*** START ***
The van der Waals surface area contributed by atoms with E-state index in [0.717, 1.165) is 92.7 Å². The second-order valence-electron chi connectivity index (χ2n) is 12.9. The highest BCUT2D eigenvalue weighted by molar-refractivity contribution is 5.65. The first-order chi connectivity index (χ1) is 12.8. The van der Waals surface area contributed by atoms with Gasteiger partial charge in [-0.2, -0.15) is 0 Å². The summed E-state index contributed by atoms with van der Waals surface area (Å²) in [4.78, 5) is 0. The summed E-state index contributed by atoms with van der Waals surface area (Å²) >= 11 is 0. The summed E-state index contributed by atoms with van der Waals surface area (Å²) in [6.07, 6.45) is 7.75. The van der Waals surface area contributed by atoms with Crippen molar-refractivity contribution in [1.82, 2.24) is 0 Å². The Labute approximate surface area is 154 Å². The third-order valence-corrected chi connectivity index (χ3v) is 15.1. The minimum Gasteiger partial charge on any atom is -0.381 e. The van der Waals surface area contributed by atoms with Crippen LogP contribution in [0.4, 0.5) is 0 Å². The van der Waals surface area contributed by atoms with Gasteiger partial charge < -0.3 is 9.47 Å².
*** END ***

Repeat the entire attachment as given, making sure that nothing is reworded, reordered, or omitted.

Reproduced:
The van der Waals surface area contributed by atoms with E-state index in [0.717, 1.165) is 92.7 Å². The second-order valence-electron chi connectivity index (χ2n) is 12.9. The highest BCUT2D eigenvalue weighted by molar-refractivity contribution is 5.65. The first-order chi connectivity index (χ1) is 12.8. The van der Waals surface area contributed by atoms with Gasteiger partial charge in [-0.2, -0.15) is 0 Å². The summed E-state index contributed by atoms with van der Waals surface area (Å²) in [4.78, 5) is 0. The summed E-state index contributed by atoms with van der Waals surface area (Å²) >= 11 is 0. The summed E-state index contributed by atoms with van der Waals surface area (Å²) in [6.07, 6.45) is 7.75. The van der Waals surface area contributed by atoms with Crippen molar-refractivity contribution in [1.82, 2.24) is 0 Å². The Labute approximate surface area is 154 Å². The third-order valence-corrected chi connectivity index (χ3v) is 15.1. The minimum Gasteiger partial charge on any atom is -0.381 e. The van der Waals surface area contributed by atoms with Crippen LogP contribution in [0.4, 0.5) is 0 Å². The van der Waals surface area contributed by atoms with Gasteiger partial charge < -0.3 is 9.47 Å².